As for 1975. Well, Whitlam was ousted by Malcolm Fraser. Fraser was a good PM. But as my financial advisor told me, Oz market is but 0.5% of the worlds economy and bigger forces outside Oz governments drive our economy. Saying that Labor bankrupt Oz's economy is BS, and no amount of saying it over and over makes it more right.

The real question is will Labor be better. I'm willing to give them a try. They've got three years to do something, including get rid of dick, before the next election.

DP

Last edited by DirtyPierre; 3rd Sep 2004 at 20:40.
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Old 4th Sep 2004, 04:23
  #91 (permalink)  
 
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Andu

"how many more boatloads of high-paying hopefuls would have set out from Indonesia over the last three years".

My sincere apologies, when you mentioned Indonesia, I thought you meant Indonesia.

As Cap Claret is alluding to, according to the United Nations Refugee Convention, the mode of transport (commercial jet) and the "very large amounts of money" they paid to reach Australia has no relevance to whether or not they are seeking asylum. Similarly, it does not matter how many other countries they flew over en route.

Latham, if elected, is compelled to treat asylum seekers according to international law and convention, something the present government has not done. However, being a politician, he will twist the situation, muddy the waters and deceive the people in order to make it a political issue supporting his agenda of the day. Why would you expect anything more.
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Old 4th Sep 2004, 07:46
  #92 (permalink)  
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I take it you have never done any military service or have children in the service? Oops. Thats right. Of course not. You are a Liberal voter. You don't have to do that. Its for others.
Well Shit su, you are right; I did escape military service. I guess the three years I spent in lots of air raid shelters as a kid has made up for it. Anyway there is no need to worry; if Latham gets in nobody will have to serve in the military anymore as we won't have one. Same as New Zealand.
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Old 4th Sep 2004, 08:05
  #93 (permalink)  
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Wont have a defence force? Right. Based on what? More Liberal propoganda? I seem to recall the defence force being significantly stronger in ODF deployable numbers before 1996.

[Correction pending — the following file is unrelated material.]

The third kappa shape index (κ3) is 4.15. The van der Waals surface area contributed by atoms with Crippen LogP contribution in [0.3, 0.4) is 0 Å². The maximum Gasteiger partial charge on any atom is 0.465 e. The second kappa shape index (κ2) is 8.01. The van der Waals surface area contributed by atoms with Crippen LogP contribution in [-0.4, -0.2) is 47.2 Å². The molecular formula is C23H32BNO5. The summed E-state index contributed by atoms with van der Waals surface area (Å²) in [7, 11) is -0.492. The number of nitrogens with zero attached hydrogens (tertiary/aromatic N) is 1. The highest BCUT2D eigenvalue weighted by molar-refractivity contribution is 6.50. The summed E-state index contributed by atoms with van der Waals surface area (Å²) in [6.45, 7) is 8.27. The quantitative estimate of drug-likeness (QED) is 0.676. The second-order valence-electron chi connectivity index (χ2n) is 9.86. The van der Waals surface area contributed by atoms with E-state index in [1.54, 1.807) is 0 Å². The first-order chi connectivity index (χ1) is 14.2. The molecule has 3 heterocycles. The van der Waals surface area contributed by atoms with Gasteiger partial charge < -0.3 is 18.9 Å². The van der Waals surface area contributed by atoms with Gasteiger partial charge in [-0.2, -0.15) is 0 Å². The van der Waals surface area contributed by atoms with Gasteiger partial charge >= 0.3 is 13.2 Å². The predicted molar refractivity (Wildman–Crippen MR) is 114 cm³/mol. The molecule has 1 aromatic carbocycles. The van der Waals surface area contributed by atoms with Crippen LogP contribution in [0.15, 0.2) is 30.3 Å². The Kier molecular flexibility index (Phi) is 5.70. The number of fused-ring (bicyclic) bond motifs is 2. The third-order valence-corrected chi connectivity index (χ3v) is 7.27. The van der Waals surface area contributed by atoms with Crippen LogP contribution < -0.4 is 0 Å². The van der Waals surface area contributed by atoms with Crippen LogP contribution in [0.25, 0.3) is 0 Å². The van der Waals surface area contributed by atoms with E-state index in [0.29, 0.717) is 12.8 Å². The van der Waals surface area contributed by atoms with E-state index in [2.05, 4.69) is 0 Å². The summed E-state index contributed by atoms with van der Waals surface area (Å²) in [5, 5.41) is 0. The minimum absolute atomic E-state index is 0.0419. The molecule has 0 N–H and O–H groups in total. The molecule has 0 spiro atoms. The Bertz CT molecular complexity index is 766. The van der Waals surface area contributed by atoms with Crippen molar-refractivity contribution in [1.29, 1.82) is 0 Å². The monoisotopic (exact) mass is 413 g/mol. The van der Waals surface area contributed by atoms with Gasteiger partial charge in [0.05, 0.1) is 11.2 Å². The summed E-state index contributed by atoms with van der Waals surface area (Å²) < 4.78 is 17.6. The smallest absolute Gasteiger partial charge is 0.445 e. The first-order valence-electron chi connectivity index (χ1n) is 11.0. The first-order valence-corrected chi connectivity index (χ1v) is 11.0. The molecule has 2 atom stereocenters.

Same scare campaign as the 'ALP will increase Interest rates'.
Even most liberal voters know that the government doesnt set the bench rate.

HotDogWould I be correct in guessing that you earn more than 52K a year - so you have had a tax cut and agree with John Howard that unless you are a high income earner you don't deserve one? (Just a 'baby bribe' instead). Yes - masters of economic management this lot..... when it comes to buying votes that is.

Frankly I would rather listen to what Bernie Fraser has to say about Howards nonsense and economic 'credentials'.

Last edited by Shitsu-Tonka; 4th Sep 2004 at 11:45.
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Old 4th Sep 2004, 14:47
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Army size?

Shitsu-Tonka

You're right to an extent in refuting Hotdog's post re shutting down the ADF. The Defence bill each year as a proportion of Commonwealth outlays since the mid-1970s (ie Fraser, Hawke, Keating and Howard governments) has been about the same +/- a tiny little bit.

A Latham government won't slash Defence spending a la Whitlam but I fear a little bit for the army if the 'Sea Air Gap' nonsense comes to dominate thinking again. The army was incrementally reduced in strength (by very rough and iffy measurements I grant you if we talk solely in number of RAInf battalions) from 9 Bns of RAR in 1972 to the mid-1980s 6 Bns of RAR down to the nadir under Minister Ray (I think) of 4 ARA Bns of the RAR plus 2 RRes Bns. Also Mr Hawke's government eliminated the FAA's FW strike capability and organic fleet air defence - defence of the 'Sea Air Gap' my a#se!

So Mr Bomber Beazley has recently suggested we need another infantry battalion. Would they be so cynical as to reclassify 4RAR as light or motorised or mechanised infantry instead of (CDO) and say "Look we have another infantry battalion!"? Hope not but you never know. Frankly given the 'bare cupboard' we saw in 1999 I'd have thought that anyone trying to claim good defence credentials would arge for a massive increase in the size of the army - battalions, troop lift, battlefield mobility, logistical tail, the whole works 'n' jerks.

Didn't Mr Latham claim he'll keep the budget in surplus for each year of the next parliament? If so, imagine a 10% real increase in defence spending. Does it really amount to much as a proportion of total Commonwealth spending? Less than 1 percent, methinks.